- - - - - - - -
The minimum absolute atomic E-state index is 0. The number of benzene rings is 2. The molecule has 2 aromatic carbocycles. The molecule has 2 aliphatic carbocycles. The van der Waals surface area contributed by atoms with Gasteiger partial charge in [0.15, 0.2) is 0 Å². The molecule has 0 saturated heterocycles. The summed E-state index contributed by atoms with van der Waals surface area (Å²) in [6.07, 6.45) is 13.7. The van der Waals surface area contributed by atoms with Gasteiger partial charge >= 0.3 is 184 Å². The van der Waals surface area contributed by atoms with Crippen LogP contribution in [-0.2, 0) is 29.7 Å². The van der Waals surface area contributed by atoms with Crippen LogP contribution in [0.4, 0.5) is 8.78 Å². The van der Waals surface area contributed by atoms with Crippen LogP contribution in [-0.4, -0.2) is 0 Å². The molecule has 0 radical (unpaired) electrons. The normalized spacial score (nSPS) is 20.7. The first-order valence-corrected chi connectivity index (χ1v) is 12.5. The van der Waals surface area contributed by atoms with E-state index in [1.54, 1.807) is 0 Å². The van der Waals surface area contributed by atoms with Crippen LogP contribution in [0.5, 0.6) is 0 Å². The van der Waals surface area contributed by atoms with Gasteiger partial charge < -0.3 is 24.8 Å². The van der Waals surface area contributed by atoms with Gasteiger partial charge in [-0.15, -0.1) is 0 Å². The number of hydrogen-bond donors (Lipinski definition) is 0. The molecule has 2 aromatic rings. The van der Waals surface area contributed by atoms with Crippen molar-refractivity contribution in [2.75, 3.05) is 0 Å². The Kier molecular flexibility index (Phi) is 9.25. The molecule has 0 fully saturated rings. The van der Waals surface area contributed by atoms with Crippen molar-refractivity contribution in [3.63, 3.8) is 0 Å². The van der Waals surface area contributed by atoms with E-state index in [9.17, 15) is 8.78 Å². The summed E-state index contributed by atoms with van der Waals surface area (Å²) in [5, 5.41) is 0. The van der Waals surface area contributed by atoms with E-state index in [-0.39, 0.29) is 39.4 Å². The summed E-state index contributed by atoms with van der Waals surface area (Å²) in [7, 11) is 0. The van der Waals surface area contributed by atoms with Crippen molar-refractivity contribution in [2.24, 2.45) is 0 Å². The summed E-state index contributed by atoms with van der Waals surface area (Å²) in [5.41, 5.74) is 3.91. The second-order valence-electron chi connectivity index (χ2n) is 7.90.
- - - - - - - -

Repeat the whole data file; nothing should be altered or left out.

The minimum absolute atomic E-state index is 0. The number of benzene rings is 2. The molecule has 2 aromatic carbocycles. The molecule has 2 aliphatic carbocycles. The van der Waals surface area contributed by atoms with Gasteiger partial charge in [0.15, 0.2) is 0 Å². The molecule has 0 saturated heterocycles. The summed E-state index contributed by atoms with van der Waals surface area (Å²) in [6.07, 6.45) is 13.7. The van der Waals surface area contributed by atoms with Gasteiger partial charge >= 0.3 is 184 Å². The van der Waals surface area contributed by atoms with Crippen LogP contribution in [-0.2, 0) is 29.7 Å². The van der Waals surface area contributed by atoms with Crippen LogP contribution in [0.4, 0.5) is 8.78 Å². The van der Waals surface area contributed by atoms with Crippen LogP contribution in [-0.4, -0.2) is 0 Å². The molecule has 0 radical (unpaired) electrons. The normalized spacial score (nSPS) is 20.7. The first-order valence-corrected chi connectivity index (χ1v) is 12.5. The van der Waals surface area contributed by atoms with E-state index in [1.54, 1.807) is 0 Å². The van der Waals surface area contributed by atoms with Crippen LogP contribution in [0.5, 0.6) is 0 Å². The van der Waals surface area contributed by atoms with Gasteiger partial charge < -0.3 is 24.8 Å². The van der Waals surface area contributed by atoms with Gasteiger partial charge in [-0.15, -0.1) is 0 Å². The number of hydrogen-bond donors (Lipinski definition) is 0. The molecule has 2 aromatic rings. The van der Waals surface area contributed by atoms with Crippen molar-refractivity contribution in [2.75, 3.05) is 0 Å². The Kier molecular flexibility index (Phi) is 9.25. The molecule has 0 fully saturated rings. The van der Waals surface area contributed by atoms with Crippen molar-refractivity contribution in [3.63, 3.8) is 0 Å². The van der Waals surface area contributed by atoms with E-state index in [9.17, 15) is 8.78 Å². The summed E-state index contributed by atoms with van der Waals surface area (Å²) in [5, 5.41) is 0. The van der Waals surface area contributed by atoms with E-state index in [-0.39, 0.29) is 39.4 Å². The summed E-state index contributed by atoms with van der Waals surface area (Å²) in [7, 11) is 0. The van der Waals surface area contributed by atoms with Crippen molar-refractivity contribution in [2.24, 2.45) is 0 Å². The summed E-state index contributed by atoms with van der Waals surface area (Å²) in [5.41, 5.74) is 3.91. The second-order valence-electron chi connectivity index (χ2n) is 7.90.